Dispersion

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Related to Colloidal dispersion: coarse dispersion

Dispersion

In statistics, the placement of data points along a chart relative to an average or mean line. Dispersion is important to finance as the data points of say, a stock, determine the mean, which in turn helps determines the stock's trend. Dispersion is also used to determine volatility: data points all over the chart indicate that a stock has wild fluctuation in price.
References in periodicals archive ?
Most of the analysis reported here is based on the PMF, which is the total free energy of the colloidal dispersion as a function of the colloids' relative positions, and it therefore determines the thermodynamic properties of the system.
A thermo-mechanical process employed for the preparation of fine colloidal dispersion of crumb rubber from 30 mesh crumb rubber in molten asphalt has been found to be an effective method for the preparation of crumb rubber modified binder with significantly improved high temperature properties.
Colloidal dispersions are biphasic systems and must not be confused with solutions, which, instead, are monophasic.
A symposium on Dynamic Property and Rheology of Rubber, chaired by Christopher Robertson, consultant, will include the following presentations: "Effects on filler dispersion and mechanical properties due to branching in rubber compounds," Madhu-Namani, TA Instruments--Waters LLC; "Testing the Kovacs' signatures in colloids: Thermoresponsive colloidal dispersions," Gregory McKenna, Texas Tech University; "Dynamics of confined polymers," C.
"Drying-Induced Cracks in Thin Film Fabricated from Colloidal Dispersions." Dry.
Numerous procedures exist for the synthesis of silver colloids consisting of nanometer-sized particles but preparation of concentrated colloidal dispersions is difficult to achieve.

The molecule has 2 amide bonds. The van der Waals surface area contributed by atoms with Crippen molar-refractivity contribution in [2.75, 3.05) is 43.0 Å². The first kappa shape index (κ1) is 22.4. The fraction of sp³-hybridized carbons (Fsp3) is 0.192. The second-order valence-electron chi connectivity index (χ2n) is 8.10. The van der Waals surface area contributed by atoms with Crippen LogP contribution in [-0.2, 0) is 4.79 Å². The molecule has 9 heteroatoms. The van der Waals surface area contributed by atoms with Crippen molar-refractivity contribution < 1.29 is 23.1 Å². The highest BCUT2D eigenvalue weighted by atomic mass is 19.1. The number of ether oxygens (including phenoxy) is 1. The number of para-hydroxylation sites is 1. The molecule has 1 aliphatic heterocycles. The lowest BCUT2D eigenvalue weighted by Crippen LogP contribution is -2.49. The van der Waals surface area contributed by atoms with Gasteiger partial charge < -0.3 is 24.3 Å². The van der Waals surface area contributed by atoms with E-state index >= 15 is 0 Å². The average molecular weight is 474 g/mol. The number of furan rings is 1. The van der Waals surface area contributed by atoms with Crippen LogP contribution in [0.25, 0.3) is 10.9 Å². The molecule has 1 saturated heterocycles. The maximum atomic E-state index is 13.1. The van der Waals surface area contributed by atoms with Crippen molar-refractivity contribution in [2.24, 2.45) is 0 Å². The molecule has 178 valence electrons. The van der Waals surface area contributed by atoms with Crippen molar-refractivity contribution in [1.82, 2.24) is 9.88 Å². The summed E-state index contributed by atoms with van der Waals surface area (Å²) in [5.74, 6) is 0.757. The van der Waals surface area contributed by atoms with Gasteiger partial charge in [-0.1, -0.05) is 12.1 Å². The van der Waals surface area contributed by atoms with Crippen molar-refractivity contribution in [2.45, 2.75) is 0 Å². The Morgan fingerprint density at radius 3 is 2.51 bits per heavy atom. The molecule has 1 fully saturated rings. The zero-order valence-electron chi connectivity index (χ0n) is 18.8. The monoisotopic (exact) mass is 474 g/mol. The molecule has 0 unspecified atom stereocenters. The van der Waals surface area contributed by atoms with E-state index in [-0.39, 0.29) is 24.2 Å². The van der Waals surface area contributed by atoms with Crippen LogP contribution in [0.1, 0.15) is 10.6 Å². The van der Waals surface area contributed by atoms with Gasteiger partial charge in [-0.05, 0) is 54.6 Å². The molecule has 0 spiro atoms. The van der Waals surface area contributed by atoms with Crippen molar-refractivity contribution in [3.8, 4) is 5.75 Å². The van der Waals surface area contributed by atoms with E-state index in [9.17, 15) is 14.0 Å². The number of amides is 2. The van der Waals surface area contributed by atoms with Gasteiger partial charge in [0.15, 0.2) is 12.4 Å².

The investigations on NIPECs flocculants, as colloidal dispersions bearing positive or negative charges in excess, which started with the preliminary studies of Kashiki and Suzuki [17, 18] and were developed in the last years [1924], have been concentrated on the use of NIPECs with molar ratio between charges ranged from 0.4 to 0.8.
These morphologies follow the crystallization principles given by Lamer and Dinegar [37], which were described in three theoretical stages; the first stage states that the concentration of the reagents in colloidal dispersions gradually increases, the second one states that the concentration of the reagents reaches a limiting state of supersaturation and the nucleation happens forming the nuclei of the crystals, and finally the third stage states that the growth of stable nuclei to form discrete particles is originated by diffusion of the dissolved species to nuclei.
Among specific topics are particle-surfactant interaction at liquid interfaces, the assembly of non-aqueous colloidal dispersions under an external electric field, low-density solid foams prepared by simple methods using highly concentrated emulsions as templates, capillary pressure experiments with single drops and bubbles, and thermodynamics and specific ion effects in connection with micellization of ionic surfactants.
Vali and Bachmann (1988) relate the ultrastructure of the colloidal dispersions of clay with rheological properties affecting the application of peloids.
Colloidal dispersions are composed of such everyday items as paint, milk, gelatin, glass, and porcelain, but their potential to create new materials remains largely untapped.